Amazon this morning announced a brand new version of its flagship Kindle, the Paperwhite, available for pre-order now with shipments beginning June 30.
They’re calling it “New Kindle Paperwhite.” Its screen resolution is 300 pixels per inch (ppi), an impressive upgrade–more than twice the pixels– from the current 212 ppi screen. At 300 ppi, the new Paperwhite has the same laser-quality text as Amazon’s top-of-the-line Kindle Voyage.
The new Paperwhite is priced the same as the old–$119 for WiFi only with special offers, $189 with WiFi/3G and special offers, and $209 with WiFi/3G and no special offers.
Welcome to Paperwhite 3.
The first Paperwhite was introduced on October 1, 2012, followed by Paperwhite 2, with a higher-contrast display and faster processor, on September 3, 2013. You can tell the difference in these models by looking on the back. The original Paperwhite has “Amazon” on the back; Paperwhite 2 says “Kindle.” From the advance press information I received yesterday, I can’t discern how we will tell a Paperwhite 3 from its older siblings.
In addition to the big improvement in screen resolution, Paperwhite 3 will offer new typography and layout features. Warning: these changes will be subtle, boring, and incomprehensible for most civilian readers, involving terms like “kerning” and “ligature.”
For example, the “all-new typesetting engine” will nudge the tail of the letter y under the l in the word “quietly,” to make the letters fit better together. This is the ancient art of typesetting, brought forward to the digital age in eBooks, and it’s actually pretty cool.
It makes sense to me that these very small improvements in character placement–combined with updates in word spacing, the addition of hyphenation and drop caps to emphasize the first word of a chapter–will add up to better readability for the Kindle 3.
The new Paperwhite will also have Bookerly, the font that Amazon created from scratch and that is already available on Fire tablets and other LCD-screen devices. I like Bookerly a lot and agree with Seattle’s PR team that it looks “warm and contemporary” on my iPhone 6 Plus screen and Fire HDX tablets.
Another feature of the improved typesetting will be of interest to those of us whose eyesight is failing, which, as I understand it, is everyone over the age of 40. On the Paperwhite 3, when you choose a larger font size your Kindle will automatically adjust the margins, columns, indents, nested lists, borders, and drop caps to make the page as easy to read as possible.
As I read the advance press release yesterday, I was struck by how much the Kindlesphere has changed in the seven years I have been doing The Kindle Chronicles. In the early days, the improvements came in big, fancy product releases. You didn’t need a blog or a degree in typography to know that the Kindle 2 was a whole new animal compared with the clunky but lovable original Kindle. The “wow” factor was part of the fun of those days.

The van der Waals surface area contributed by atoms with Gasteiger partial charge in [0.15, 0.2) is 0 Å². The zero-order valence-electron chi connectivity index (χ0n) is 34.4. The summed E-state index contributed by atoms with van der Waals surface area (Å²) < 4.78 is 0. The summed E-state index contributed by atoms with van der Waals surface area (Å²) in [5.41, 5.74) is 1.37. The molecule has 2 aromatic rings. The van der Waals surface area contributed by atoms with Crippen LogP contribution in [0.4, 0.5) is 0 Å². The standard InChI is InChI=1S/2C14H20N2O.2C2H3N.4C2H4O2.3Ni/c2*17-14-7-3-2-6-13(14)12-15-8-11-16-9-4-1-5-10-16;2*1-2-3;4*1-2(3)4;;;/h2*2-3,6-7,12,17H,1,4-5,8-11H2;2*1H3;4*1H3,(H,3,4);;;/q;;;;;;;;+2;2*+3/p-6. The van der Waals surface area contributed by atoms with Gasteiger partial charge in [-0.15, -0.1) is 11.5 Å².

What followed–and we should have known it was coming from a company whose secret web address remains relentless.com–has been unending improvements in the Kindle. The big ones get you easy “wows.” The small ones bring you to total domination of the market, which is where the Kindle sits today, accounting for more than half the U.S. market.
I see the hand of Jeff Bezos behind the letter y dropping below the letter l in “quietly.”
When I interviewed him in Seattle three years ago, he expressed his passion for reading in terms and body language that convinced me he wasn’t fooling around. He started his company selling books, and he is married to a novelist. With all the amazing innovation that Amazon is doing–from web storage to state-of-the-art warehouse robots–I bet the boss checks in with the Kindle team enough to keep them on the hot seat, driving innovation every day of the year.
You can tell that this new Paperwhite is not just a tweak, because of whom the PR team quotes in the press release. It isn’t Dave Limp, the senior vice president for devices. It’s Jeff, saying this:
We love inventing for readers. The new Kindle Paperwhite obsesses over the details that matter most to readers—we’ve added our highest-resolution display so the words are crisp and clear on the page, a new font that is crafted exclusively for reading Kindle books, and a new typesetting engine that makes pages beautiful. Together, these details help you read faster and with less eyestrain, so you can lose yourself in the author’s world.
If you’re still reading on a Kindle 2 or Kindle Keyboard, today might be a great day to upgrade to the newest member of the Kindle lineup.
If you love reading digitally, it’s a good day to feel some gratitude for Team Kindle and its top-to-bottom obsession with details that matter most to readers. Bravo!